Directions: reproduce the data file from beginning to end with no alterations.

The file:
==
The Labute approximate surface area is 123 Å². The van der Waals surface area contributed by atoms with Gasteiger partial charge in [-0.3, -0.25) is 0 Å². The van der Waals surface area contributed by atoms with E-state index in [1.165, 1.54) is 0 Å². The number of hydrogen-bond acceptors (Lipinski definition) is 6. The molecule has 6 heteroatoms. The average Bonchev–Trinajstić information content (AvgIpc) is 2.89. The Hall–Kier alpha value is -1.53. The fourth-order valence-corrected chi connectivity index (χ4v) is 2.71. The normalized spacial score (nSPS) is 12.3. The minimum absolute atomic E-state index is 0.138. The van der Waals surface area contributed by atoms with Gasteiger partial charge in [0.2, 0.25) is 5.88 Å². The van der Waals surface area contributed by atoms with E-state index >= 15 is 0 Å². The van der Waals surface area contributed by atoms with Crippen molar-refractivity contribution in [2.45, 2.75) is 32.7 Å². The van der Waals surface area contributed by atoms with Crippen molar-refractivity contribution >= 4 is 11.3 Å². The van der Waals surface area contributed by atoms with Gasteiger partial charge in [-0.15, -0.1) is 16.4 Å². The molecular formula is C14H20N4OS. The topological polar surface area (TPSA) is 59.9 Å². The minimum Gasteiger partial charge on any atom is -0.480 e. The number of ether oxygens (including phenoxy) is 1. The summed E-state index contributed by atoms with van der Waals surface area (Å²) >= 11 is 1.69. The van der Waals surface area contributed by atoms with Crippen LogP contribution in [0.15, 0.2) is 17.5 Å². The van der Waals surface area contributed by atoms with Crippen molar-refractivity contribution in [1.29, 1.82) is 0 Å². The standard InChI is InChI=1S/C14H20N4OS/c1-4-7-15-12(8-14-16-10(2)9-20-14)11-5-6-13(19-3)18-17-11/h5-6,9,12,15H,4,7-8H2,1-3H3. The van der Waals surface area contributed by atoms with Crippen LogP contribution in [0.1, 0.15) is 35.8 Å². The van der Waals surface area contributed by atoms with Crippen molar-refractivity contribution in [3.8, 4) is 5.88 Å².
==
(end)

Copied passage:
The Labute approximate surface area is 123 Å². The van der Waals surface area contributed by atoms with Gasteiger partial charge in [-0.3, -0.25) is 0 Å². The van der Waals surface area contributed by atoms with E-state index in [1.165, 1.54) is 0 Å². The number of hydrogen-bond acceptors (Lipinski definition) is 6. The molecule has 6 heteroatoms. The average Bonchev–Trinajstić information content (AvgIpc) is 2.89. The Hall–Kier alpha value is -1.53. The fourth-order valence-corrected chi connectivity index (χ4v) is 2.71. The normalized spacial score (nSPS) is 12.3. The minimum absolute atomic E-state index is 0.138. The van der Waals surface area contributed by atoms with Gasteiger partial charge in [0.2, 0.25) is 5.88 Å². The van der Waals surface area contributed by atoms with E-state index >= 15 is 0 Å². The van der Waals surface area contributed by atoms with Crippen molar-refractivity contribution in [2.45, 2.75) is 32.7 Å². The van der Waals surface area contributed by atoms with Crippen molar-refractivity contribution >= 4 is 11.3 Å². The van der Waals surface area contributed by atoms with Gasteiger partial charge in [-0.15, -0.1) is 16.4 Å². The molecular formula is C14H20N4OS. The topological polar surface area (TPSA) is 59.9 Å². The minimum Gasteiger partial charge on any atom is -0.480 e. The number of ether oxygens (including phenoxy) is 1. The summed E-state index contributed by atoms with van der Waals surface area (Å²) >= 11 is 1.69. The van der Waals surface area contributed by atoms with Crippen LogP contribution in [0.15, 0.2) is 17.5 Å². The van der Waals surface area contributed by atoms with Crippen molar-refractivity contribution in [1.29, 1.82) is 0 Å². The standard InChI is InChI=1S/C14H20N4OS/c1-4-7-15-12(8-14-16-10(2)9-20-14)11-5-6-13(19-3)18-17-11/h5-6,9,12,15H,4,7-8H2,1-3H3. The van der Waals surface area contributed by atoms with Crippen LogP contribution in [0.1, 0.15) is 35.8 Å². The van der Waals surface area contributed by atoms with Crippen molar-refractivity contribution in [3.8, 4) is 5.88 Å².